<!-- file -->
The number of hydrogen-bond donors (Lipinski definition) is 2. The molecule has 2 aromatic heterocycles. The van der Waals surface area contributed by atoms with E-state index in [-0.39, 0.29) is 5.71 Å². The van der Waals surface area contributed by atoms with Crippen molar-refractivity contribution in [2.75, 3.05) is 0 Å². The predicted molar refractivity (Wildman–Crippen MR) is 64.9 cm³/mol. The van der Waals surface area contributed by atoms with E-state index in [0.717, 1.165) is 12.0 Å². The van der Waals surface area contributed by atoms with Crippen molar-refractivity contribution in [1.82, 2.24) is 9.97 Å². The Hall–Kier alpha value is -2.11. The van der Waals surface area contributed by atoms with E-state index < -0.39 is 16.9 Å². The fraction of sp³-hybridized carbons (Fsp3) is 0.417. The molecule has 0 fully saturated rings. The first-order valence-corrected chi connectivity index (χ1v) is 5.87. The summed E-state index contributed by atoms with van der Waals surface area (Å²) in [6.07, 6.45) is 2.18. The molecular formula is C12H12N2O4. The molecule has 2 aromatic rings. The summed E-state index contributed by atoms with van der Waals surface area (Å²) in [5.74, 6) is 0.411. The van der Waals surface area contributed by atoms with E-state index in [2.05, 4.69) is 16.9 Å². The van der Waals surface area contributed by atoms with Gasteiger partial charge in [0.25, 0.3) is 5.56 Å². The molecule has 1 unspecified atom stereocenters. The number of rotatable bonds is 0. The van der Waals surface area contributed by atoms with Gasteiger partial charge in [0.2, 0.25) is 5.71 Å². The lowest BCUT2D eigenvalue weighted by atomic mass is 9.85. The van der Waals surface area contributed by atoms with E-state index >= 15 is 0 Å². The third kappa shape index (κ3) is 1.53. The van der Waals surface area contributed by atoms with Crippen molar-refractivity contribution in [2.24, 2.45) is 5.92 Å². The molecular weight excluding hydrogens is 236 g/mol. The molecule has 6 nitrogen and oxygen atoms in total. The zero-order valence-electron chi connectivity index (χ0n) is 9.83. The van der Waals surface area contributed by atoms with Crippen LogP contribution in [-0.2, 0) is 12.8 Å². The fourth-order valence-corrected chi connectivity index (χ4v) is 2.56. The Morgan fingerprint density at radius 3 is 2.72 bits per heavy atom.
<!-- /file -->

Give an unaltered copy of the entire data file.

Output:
The number of hydrogen-bond donors (Lipinski definition) is 2. The molecule has 2 aromatic heterocycles. The van der Waals surface area contributed by atoms with E-state index in [-0.39, 0.29) is 5.71 Å². The van der Waals surface area contributed by atoms with Crippen molar-refractivity contribution in [2.75, 3.05) is 0 Å². The predicted molar refractivity (Wildman–Crippen MR) is 64.9 cm³/mol. The van der Waals surface area contributed by atoms with E-state index in [0.717, 1.165) is 12.0 Å². The van der Waals surface area contributed by atoms with Crippen molar-refractivity contribution in [1.82, 2.24) is 9.97 Å². The Hall–Kier alpha value is -2.11. The van der Waals surface area contributed by atoms with E-state index < -0.39 is 16.9 Å². The fraction of sp³-hybridized carbons (Fsp3) is 0.417. The molecule has 0 fully saturated rings. The first-order valence-corrected chi connectivity index (χ1v) is 5.87. The summed E-state index contributed by atoms with van der Waals surface area (Å²) in [6.07, 6.45) is 2.18. The molecular formula is C12H12N2O4. The molecule has 2 aromatic rings. The summed E-state index contributed by atoms with van der Waals surface area (Å²) in [5.74, 6) is 0.411. The van der Waals surface area contributed by atoms with E-state index in [2.05, 4.69) is 16.9 Å². The van der Waals surface area contributed by atoms with Gasteiger partial charge in [0.25, 0.3) is 5.56 Å². The molecule has 1 unspecified atom stereocenters. The number of rotatable bonds is 0. The van der Waals surface area contributed by atoms with Gasteiger partial charge in [0.2, 0.25) is 5.71 Å². The lowest BCUT2D eigenvalue weighted by atomic mass is 9.85. The van der Waals surface area contributed by atoms with E-state index >= 15 is 0 Å². The third kappa shape index (κ3) is 1.53. The van der Waals surface area contributed by atoms with Crippen molar-refractivity contribution in [2.24, 2.45) is 5.92 Å². The molecular weight excluding hydrogens is 236 g/mol. The molecule has 6 nitrogen and oxygen atoms in total. The zero-order valence-electron chi connectivity index (χ0n) is 9.83. The van der Waals surface area contributed by atoms with Crippen LogP contribution in [-0.2, 0) is 12.8 Å². The fourth-order valence-corrected chi connectivity index (χ4v) is 2.56. The Morgan fingerprint density at radius 3 is 2.72 bits per heavy atom.